This is an early day for us. The volcano is in full breathtaking view, in contrast to most of the day before. The volcano had been shrouded with mist a good portion of the time, sometimes confusing the casual viewer into believing there really was no volcano at all.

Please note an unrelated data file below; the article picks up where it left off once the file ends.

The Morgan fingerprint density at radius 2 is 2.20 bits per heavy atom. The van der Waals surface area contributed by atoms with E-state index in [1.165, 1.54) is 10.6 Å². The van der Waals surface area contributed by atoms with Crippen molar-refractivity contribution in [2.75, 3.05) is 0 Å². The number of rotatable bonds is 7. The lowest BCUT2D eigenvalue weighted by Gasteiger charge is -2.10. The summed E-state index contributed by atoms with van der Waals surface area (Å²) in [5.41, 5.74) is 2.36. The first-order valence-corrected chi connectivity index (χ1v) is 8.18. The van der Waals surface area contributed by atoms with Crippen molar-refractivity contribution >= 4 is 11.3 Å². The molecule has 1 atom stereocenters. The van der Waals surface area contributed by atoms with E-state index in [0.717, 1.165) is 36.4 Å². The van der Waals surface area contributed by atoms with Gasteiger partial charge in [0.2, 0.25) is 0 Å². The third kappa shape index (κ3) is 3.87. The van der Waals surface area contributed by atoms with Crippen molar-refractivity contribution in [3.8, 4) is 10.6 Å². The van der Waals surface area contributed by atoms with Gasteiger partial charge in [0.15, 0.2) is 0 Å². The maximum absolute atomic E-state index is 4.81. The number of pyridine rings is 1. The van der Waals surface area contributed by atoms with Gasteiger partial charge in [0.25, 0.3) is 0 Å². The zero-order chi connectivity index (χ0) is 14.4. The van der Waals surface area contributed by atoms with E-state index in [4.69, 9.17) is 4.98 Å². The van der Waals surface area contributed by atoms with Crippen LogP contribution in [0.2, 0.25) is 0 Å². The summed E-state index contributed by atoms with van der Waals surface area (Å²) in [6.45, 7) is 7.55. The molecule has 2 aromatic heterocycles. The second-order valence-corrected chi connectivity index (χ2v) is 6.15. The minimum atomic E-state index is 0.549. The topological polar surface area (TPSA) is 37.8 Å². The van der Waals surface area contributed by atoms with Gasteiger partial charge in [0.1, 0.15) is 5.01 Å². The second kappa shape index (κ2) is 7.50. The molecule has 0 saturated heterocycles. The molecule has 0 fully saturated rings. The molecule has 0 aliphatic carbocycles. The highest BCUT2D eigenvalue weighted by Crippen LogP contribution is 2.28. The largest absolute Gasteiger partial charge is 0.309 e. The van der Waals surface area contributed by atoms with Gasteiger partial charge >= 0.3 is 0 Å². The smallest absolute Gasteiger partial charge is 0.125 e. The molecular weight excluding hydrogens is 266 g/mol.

We catch breakfast at 6:30. We are slated to go out on a “Safari Float Tour” – we have a voucher from the company we booked with, and are expecting a very tourist-centric experience which hardly turns out to be the case. Our shuttle stops at another local hotel to pick up Dustin and Emily, two newlyweds from Colorado on their honeymoon in Costa Rica. We all chat on the ride over to the Peñas Blancas River where our experience will begin. We find out more about our guide Jamie (pronounced Hi-may). He has a family in a nearby town and has two little girls – one three-year old, and one kindergartener-aged. He has worked for various touring companies in the area (as most of the guides will allude to over the rest of our trip as well. It seems there is fidelity to an industry, but not always to a specific company), but likes this particular job as he has more opportunity to interact and chat with the people he’s guiding as compared to more intense activities like white water rafting. He often times works six days a week, and can at times be slated for a 10 hour day. Tourism is considered quite the opportunity in the region, but is only a realistic option for those that are bilingual in the country, a percentage he estimates at around 50%.